Attack Dog Training
Dogs are known to be the guardians of their keepers. They are usually very protective and they can be very aggressive towards strangers and those who threaten their keepers or trainers. That is why many people acquire dogs for the purpose of just having someone to trust and rely on for protection. Many people purchase dogs due to a goal of having an unhesitant attacker against possible threats. However, there are times when dogs may attack people not just because of a possible threat. There are moments when dogs attack just out of fear or anger. This is when attack dog training should be done.
Attack dog training is the process of training a dog to control when to attack. This type of dog training allows the professional train
rs and dog owners to teach their pet how to respond to certain types of situations when danger is at hand. Usually, the training is focused on honing the dog's obedience to his master or trainer. This allows the master or trainer to tell the dog when to act and attack and when to stop from doing so. Attack dog training also teaches the dog about certain situations when a command to attack is no longer necessary and instead, the attack should be done immediately-without hesitation- because the master, trainer or the dog itself is clearly in danger. Also, attack dog training teaches the pup about the mechanics of fighting and protecting. It orients the dog about the many different defense actions and offensive procedures such as barking, biting, pouncing, and many more, along with its effects on the target.
If you are not a professional dog trainer, then, you should not attempt to provide the attack dog training by yourself. The process of teaching dogs when to attack varies, depending on the dog's capabilities. Regardless of the chosen teaching process however, this type of training is not just any regular training that requires just perseverance. Rather, attack dog training needs extra firmness, strength, and commitment for the dog, but especially for the trainer.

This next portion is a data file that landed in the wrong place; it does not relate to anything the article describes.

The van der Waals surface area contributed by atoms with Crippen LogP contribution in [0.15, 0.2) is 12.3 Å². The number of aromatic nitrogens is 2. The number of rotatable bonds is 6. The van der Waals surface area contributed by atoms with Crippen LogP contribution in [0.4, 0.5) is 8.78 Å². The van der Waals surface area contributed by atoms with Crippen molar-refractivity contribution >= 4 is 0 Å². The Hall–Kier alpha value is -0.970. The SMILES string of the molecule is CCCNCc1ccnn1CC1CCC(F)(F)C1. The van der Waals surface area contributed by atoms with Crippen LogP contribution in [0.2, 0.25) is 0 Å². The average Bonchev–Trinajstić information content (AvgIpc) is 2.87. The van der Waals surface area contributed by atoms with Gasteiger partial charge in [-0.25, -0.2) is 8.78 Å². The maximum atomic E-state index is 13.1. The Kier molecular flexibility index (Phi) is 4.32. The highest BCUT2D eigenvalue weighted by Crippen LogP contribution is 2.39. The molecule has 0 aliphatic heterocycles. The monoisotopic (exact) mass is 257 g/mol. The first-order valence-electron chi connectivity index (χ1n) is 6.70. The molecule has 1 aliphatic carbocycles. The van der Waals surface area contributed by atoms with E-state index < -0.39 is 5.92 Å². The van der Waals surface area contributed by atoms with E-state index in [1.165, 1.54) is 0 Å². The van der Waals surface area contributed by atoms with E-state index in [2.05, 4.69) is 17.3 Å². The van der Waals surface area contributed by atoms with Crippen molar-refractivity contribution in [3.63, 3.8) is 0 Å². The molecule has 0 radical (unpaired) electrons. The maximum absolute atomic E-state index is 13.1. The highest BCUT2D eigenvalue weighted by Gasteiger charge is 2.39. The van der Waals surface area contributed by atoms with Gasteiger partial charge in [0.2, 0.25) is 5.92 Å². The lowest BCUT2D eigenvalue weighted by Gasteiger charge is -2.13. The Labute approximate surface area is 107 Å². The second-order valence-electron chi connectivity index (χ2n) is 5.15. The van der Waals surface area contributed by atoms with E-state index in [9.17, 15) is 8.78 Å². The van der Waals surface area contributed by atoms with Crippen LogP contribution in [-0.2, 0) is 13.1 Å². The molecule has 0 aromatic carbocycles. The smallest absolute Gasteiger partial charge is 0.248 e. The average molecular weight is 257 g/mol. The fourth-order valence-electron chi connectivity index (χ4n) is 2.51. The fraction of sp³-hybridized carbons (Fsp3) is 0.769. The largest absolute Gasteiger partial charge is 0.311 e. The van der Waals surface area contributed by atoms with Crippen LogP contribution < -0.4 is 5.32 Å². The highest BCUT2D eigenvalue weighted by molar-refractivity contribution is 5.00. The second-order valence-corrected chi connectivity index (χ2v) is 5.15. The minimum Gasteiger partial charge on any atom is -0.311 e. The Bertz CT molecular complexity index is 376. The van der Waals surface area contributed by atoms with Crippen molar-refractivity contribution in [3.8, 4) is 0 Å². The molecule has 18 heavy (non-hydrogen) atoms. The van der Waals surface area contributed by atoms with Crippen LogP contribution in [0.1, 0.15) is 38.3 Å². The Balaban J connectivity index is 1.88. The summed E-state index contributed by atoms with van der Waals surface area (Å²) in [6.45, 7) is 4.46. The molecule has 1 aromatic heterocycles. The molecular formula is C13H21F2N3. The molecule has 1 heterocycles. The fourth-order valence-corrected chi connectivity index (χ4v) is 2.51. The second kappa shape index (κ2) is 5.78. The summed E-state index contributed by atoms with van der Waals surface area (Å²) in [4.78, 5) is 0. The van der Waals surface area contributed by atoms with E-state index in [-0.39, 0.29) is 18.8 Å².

The process of dog training should be taken one step at a time, with clear intervals and timing. The course usually starts with the basic lessons of obedience. After the obedience training, the trainer should then proceed with training the dog to socialize with other people and pets. The dog should learn to interact with others not through aggression, and they should learn to follow their trainers/keepers even when distractions are present.
Afterwards, the dog should be familiarized with the concept of an 'agitator'. The dog should be able to identify an agitator as someone who is a possible threat to the dog and the keeper/trainer. Familiarizing the dog with the idea that the agitator is a stimulator for aggressive action allows the dog to retract and respond to dangerous or threatening situations. Then, whenever the dog responds to the stimulant, the trainer should prompt the dog to chase and fully attack the agitator. The usual attack that is expected is a bite in the arm. If the chase and the attack are successful, the dog should be given rewards and praise. Punishment training should not be an option for attack dog training because such can confuse the dog regarding the concepts of threat and agitator.
About The Author: James Kesel, MS http://www.dog-training-careers.com
Please use the HTML version of this article at: http://www.isnare.com/html.php?aid=198416
© 2007, All Rights Reserved